On the basis of an analysis of how graphemic symbols are mapped onto spoken languages, 3 writing systems with 3 relations between script and speech are identified: logography, syllabary, and alphabet. The systems show a trend that seems to coincide with that of the cognitive development of children. This coincidence may imply that different cognitive processes are required for achieving reading proficiency in different writing systems. The studies reviewed include experiments on visual scanning and lateralization, perceptual demands, word recognition, speech recoding, and sentence comprehension. Results indicate that human visual information processing is indeed affected by orthographic variation but only at the lower levels (data-driven or bottom-up processes). With respect to higher-level processing (concept-driven or top-down processes), reading behavior seems to be immune to orthographic variations. Further analyses of segmentation in script as well as in speech revealed that every orthography transcribes sentences at the level of words and that the transcription is achieved in a morphemic way. (41/2 p ref) (PsycINFO Database Record (c) 2006 APA, all rights reserved).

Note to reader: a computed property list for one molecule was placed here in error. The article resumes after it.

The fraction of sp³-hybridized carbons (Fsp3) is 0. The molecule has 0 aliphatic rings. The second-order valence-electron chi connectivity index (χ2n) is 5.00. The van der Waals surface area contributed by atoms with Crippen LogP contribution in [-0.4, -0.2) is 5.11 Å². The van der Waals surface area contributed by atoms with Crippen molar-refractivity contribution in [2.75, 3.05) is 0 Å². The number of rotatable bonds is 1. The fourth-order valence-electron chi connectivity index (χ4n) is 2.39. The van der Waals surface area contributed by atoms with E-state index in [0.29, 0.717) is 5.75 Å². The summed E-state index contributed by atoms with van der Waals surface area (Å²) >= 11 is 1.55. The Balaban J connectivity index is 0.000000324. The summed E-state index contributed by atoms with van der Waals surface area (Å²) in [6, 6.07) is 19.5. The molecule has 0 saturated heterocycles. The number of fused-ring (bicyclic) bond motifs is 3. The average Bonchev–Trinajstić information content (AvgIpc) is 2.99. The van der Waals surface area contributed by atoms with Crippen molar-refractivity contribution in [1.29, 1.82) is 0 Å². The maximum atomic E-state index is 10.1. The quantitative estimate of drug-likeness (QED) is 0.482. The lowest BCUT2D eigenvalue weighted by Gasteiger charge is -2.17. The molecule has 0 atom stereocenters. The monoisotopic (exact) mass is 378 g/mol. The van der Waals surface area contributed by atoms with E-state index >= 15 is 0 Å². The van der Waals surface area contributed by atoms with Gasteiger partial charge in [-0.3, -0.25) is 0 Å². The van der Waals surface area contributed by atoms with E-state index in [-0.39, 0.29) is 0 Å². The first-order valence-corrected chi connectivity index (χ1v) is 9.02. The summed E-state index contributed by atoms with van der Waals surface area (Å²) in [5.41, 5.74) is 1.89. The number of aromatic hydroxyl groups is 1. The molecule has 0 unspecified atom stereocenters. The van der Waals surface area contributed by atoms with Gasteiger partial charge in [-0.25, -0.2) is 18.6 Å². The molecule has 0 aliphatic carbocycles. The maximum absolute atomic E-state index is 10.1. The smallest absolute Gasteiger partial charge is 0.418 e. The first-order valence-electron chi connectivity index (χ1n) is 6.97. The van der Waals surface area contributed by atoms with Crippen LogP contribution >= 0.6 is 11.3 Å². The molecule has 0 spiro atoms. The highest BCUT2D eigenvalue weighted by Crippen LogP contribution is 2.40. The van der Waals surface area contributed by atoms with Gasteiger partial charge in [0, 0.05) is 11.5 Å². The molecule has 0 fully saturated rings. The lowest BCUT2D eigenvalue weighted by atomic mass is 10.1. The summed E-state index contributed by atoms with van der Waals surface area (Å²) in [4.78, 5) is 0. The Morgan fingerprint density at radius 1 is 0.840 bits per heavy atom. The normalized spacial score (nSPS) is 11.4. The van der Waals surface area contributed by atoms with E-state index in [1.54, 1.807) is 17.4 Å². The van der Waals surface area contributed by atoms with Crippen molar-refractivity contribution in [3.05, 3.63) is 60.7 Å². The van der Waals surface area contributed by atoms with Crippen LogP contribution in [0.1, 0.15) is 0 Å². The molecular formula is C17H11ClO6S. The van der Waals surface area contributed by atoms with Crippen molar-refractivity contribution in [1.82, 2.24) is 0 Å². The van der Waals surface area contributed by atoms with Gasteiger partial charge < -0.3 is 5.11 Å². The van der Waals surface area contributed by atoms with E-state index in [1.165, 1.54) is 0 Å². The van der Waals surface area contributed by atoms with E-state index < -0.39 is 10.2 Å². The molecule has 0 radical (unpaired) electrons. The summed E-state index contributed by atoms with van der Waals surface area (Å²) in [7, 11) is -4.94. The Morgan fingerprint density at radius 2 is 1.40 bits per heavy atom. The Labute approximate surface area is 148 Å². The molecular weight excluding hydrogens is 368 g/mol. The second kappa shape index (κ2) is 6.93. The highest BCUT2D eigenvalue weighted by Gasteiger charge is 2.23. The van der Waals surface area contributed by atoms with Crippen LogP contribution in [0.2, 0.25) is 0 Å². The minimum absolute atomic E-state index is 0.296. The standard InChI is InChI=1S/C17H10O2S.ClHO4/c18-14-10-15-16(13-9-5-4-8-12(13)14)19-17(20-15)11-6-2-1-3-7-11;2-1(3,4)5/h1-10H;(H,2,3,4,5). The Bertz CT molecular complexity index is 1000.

- stage in cognitive development, effect of orthographic variations on visual information processing, children, literature review